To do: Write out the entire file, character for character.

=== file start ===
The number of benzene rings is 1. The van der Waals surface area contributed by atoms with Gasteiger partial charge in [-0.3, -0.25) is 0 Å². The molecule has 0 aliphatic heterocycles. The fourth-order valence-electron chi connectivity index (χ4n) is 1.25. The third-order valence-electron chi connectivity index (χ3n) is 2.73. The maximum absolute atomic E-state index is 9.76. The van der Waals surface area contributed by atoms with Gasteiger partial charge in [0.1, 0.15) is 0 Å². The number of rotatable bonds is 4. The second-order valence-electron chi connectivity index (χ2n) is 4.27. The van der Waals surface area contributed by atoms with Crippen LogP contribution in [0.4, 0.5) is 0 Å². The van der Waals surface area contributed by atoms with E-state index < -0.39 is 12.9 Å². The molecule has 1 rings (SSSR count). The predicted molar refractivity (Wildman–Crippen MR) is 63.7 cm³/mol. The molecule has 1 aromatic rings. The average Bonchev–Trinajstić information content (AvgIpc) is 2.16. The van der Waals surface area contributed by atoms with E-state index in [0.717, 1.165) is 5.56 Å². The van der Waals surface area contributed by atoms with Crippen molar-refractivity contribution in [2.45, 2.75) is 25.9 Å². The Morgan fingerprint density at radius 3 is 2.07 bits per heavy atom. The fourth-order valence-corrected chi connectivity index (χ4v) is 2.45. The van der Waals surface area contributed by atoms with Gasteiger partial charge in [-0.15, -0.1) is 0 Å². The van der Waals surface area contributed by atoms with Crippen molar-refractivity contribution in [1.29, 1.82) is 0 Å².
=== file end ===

The number of benzene rings is 1. The van der Waals surface area contributed by atoms with Gasteiger partial charge in [-0.3, -0.25) is 0 Å². The molecule has 0 aliphatic heterocycles. The fourth-order valence-electron chi connectivity index (χ4n) is 1.25. The third-order valence-electron chi connectivity index (χ3n) is 2.73. The maximum absolute atomic E-state index is 9.76. The van der Waals surface area contributed by atoms with Gasteiger partial charge in [0.1, 0.15) is 0 Å². The number of rotatable bonds is 4. The second-order valence-electron chi connectivity index (χ2n) is 4.27. The van der Waals surface area contributed by atoms with Crippen LogP contribution in [0.4, 0.5) is 0 Å². The van der Waals surface area contributed by atoms with E-state index < -0.39 is 12.9 Å². The molecule has 1 rings (SSSR count). The predicted molar refractivity (Wildman–Crippen MR) is 63.7 cm³/mol. The molecule has 1 aromatic rings. The average Bonchev–Trinajstić information content (AvgIpc) is 2.16. The van der Waals surface area contributed by atoms with E-state index in [0.717, 1.165) is 5.56 Å². The van der Waals surface area contributed by atoms with Crippen molar-refractivity contribution in [2.45, 2.75) is 25.9 Å². The Morgan fingerprint density at radius 3 is 2.07 bits per heavy atom. The fourth-order valence-corrected chi connectivity index (χ4v) is 2.45. The van der Waals surface area contributed by atoms with Gasteiger partial charge in [-0.15, -0.1) is 0 Å². The van der Waals surface area contributed by atoms with Crippen molar-refractivity contribution in [1.29, 1.82) is 0 Å².